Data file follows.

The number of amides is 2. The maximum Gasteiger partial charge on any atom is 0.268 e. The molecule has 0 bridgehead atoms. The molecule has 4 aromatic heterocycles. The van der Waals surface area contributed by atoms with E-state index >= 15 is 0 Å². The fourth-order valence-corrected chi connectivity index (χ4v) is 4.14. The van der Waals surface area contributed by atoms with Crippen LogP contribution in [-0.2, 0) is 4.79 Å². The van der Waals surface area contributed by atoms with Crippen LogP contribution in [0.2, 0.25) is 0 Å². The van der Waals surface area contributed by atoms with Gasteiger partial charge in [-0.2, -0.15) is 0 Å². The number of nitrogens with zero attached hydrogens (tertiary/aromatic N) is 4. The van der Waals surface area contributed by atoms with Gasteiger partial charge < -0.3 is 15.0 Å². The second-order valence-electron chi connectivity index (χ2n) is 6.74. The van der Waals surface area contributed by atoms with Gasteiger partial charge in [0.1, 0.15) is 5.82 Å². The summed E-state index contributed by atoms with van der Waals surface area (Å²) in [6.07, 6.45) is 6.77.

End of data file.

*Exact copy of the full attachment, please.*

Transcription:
The number of amides is 2. The maximum Gasteiger partial charge on any atom is 0.268 e. The molecule has 0 bridgehead atoms. The molecule has 4 aromatic heterocycles. The van der Waals surface area contributed by atoms with E-state index >= 15 is 0 Å². The fourth-order valence-corrected chi connectivity index (χ4v) is 4.14. The van der Waals surface area contributed by atoms with Crippen LogP contribution in [-0.2, 0) is 4.79 Å². The van der Waals surface area contributed by atoms with Crippen LogP contribution in [0.2, 0.25) is 0 Å². The van der Waals surface area contributed by atoms with Gasteiger partial charge in [-0.2, -0.15) is 0 Å². The number of nitrogens with zero attached hydrogens (tertiary/aromatic N) is 4. The van der Waals surface area contributed by atoms with Gasteiger partial charge < -0.3 is 15.0 Å². The second-order valence-electron chi connectivity index (χ2n) is 6.74. The van der Waals surface area contributed by atoms with Gasteiger partial charge in [0.1, 0.15) is 5.82 Å². The summed E-state index contributed by atoms with van der Waals surface area (Å²) in [6.07, 6.45) is 6.77.